The Volkswagen Group has fired back at recent reports, denying it has any plans to sell Lamborghini, or to put it up for an initial public offering (IPO). According to Reuters, these speculations – which included the possibility of spinning off the famed Italian supercar maker into a separate entity to focus on the expansion of the Volkswagen, Audi and Porsche brands – were labeled as “unfounded” by a group spokesman.

This comes after both Bloomberg and German newspaper Sueddeutsche Zeitung reported that the conglomerate was considering a sale or a stock offering, the former citing sources that said no decision had yet been made. An earlier plan to move Lamborghini from being an Audi subsidiary to Porsche was also still on the table, those sources added.

Rumours of a possible sale began swirling in March, when group CEO Herbert Diess said that Volkswagen was reviewing its lineup of brands – which also include Ducati and Bentley – and whether to divest some non-core businesses. Then last month, Diess said the company was working on freeing up resources, in order to develop and build mass-market electric vehicles.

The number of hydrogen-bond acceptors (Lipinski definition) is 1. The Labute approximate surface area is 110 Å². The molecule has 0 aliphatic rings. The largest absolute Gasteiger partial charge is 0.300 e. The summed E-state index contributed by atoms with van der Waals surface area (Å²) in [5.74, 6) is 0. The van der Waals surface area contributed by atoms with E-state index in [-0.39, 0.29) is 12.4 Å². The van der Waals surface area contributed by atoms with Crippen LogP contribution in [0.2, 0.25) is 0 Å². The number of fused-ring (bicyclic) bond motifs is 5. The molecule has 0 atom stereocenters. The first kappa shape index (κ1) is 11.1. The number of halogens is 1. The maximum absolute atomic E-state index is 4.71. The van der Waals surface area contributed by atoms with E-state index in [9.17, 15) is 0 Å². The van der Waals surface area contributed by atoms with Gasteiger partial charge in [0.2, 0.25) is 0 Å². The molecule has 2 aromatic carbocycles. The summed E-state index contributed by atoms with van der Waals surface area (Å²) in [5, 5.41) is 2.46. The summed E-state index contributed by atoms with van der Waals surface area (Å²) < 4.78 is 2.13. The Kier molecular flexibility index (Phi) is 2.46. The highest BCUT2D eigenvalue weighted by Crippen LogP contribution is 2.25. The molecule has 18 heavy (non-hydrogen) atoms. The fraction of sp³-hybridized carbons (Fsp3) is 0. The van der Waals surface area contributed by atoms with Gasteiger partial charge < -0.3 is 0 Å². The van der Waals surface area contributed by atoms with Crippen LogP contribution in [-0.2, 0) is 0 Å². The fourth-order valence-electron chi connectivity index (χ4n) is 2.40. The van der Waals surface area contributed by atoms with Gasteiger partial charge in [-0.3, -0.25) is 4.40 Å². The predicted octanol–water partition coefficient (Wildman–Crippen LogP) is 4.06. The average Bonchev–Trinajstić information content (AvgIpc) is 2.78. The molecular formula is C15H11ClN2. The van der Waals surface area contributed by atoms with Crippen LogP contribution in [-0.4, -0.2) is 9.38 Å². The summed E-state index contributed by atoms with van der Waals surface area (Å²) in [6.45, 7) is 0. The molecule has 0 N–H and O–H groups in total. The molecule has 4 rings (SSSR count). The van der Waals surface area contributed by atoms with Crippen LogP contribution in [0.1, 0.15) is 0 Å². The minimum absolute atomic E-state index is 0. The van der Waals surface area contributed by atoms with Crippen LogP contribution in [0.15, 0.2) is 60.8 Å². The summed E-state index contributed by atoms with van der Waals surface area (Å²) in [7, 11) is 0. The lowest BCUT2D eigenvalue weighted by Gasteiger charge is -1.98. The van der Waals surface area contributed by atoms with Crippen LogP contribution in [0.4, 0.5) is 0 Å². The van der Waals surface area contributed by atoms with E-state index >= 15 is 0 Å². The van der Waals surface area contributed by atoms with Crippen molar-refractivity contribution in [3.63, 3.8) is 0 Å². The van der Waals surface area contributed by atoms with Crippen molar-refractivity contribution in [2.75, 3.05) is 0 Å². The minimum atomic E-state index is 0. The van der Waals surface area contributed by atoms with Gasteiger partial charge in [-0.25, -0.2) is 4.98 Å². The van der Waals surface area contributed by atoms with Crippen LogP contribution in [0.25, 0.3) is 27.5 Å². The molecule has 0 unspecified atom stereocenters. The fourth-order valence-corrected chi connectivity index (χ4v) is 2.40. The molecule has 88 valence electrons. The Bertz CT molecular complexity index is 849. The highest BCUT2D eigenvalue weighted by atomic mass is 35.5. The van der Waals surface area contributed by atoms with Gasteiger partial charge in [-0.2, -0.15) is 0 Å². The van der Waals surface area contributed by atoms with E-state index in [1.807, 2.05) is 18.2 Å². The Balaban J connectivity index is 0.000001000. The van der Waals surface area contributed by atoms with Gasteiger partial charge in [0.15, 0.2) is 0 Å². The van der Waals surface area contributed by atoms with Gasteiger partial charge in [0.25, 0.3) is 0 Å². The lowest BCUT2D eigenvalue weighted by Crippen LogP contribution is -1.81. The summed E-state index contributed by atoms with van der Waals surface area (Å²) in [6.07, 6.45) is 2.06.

The more practical Urus SUV has helped boost Lamborghini’s market value to RM46 billion

Lamborghini is valued at around US$11 billion (RM46 billion) – helped by its expansion into SUVs with the Urus – which analysts at Bloomberg Intelligence said in August would make it a viable IPO candidate. Investors have long urged VW to free up assets whose values are absorbed into a structure that includes everything from the high-performance Lamborghini and Ducati brands to the heavy-duty Scania and MAN.

Spinning off Lamborghini would certainly help – Ferrari, which was spun off from Fiat Chrysler Automobiles (FCA) in 2015, is now worth about $30 billion (RM125.5 billion). However, VW’s powerful labour unions in Germany have prevented similar moves from happening.

Diess is aiming to raise the market value of the group to €200 billion (RM923.4 billion) from around €81 billion (RM374 billion) currently, to fend off rivals from both the established automotive industry and the emerging technology sector.